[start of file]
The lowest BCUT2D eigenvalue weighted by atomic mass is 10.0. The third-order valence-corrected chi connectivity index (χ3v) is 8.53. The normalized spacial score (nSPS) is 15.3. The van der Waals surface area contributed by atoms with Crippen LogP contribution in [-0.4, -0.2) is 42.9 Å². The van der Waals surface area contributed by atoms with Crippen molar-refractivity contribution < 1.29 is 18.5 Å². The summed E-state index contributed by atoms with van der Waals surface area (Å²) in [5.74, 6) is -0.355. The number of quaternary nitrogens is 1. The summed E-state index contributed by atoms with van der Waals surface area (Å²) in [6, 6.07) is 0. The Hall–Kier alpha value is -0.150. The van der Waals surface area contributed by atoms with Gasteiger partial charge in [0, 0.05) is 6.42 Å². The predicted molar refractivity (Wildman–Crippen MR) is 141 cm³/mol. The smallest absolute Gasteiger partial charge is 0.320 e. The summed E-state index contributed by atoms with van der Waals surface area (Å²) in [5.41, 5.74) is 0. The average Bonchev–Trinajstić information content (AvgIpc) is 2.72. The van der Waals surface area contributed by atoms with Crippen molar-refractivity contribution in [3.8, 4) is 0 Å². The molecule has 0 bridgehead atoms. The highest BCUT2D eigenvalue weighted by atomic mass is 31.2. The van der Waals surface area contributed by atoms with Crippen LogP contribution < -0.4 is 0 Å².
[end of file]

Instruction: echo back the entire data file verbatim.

The lowest BCUT2D eigenvalue weighted by atomic mass is 10.0. The third-order valence-corrected chi connectivity index (χ3v) is 8.53. The normalized spacial score (nSPS) is 15.3. The van der Waals surface area contributed by atoms with Crippen LogP contribution in [-0.4, -0.2) is 42.9 Å². The van der Waals surface area contributed by atoms with Crippen molar-refractivity contribution < 1.29 is 18.5 Å². The summed E-state index contributed by atoms with van der Waals surface area (Å²) in [5.74, 6) is -0.355. The number of quaternary nitrogens is 1. The summed E-state index contributed by atoms with van der Waals surface area (Å²) in [6, 6.07) is 0. The Hall–Kier alpha value is -0.150. The van der Waals surface area contributed by atoms with Gasteiger partial charge in [0, 0.05) is 6.42 Å². The predicted molar refractivity (Wildman–Crippen MR) is 141 cm³/mol. The smallest absolute Gasteiger partial charge is 0.320 e. The summed E-state index contributed by atoms with van der Waals surface area (Å²) in [5.41, 5.74) is 0. The average Bonchev–Trinajstić information content (AvgIpc) is 2.72. The van der Waals surface area contributed by atoms with Crippen molar-refractivity contribution in [3.8, 4) is 0 Å². The molecule has 0 bridgehead atoms. The highest BCUT2D eigenvalue weighted by atomic mass is 31.2. The van der Waals surface area contributed by atoms with Crippen LogP contribution < -0.4 is 0 Å².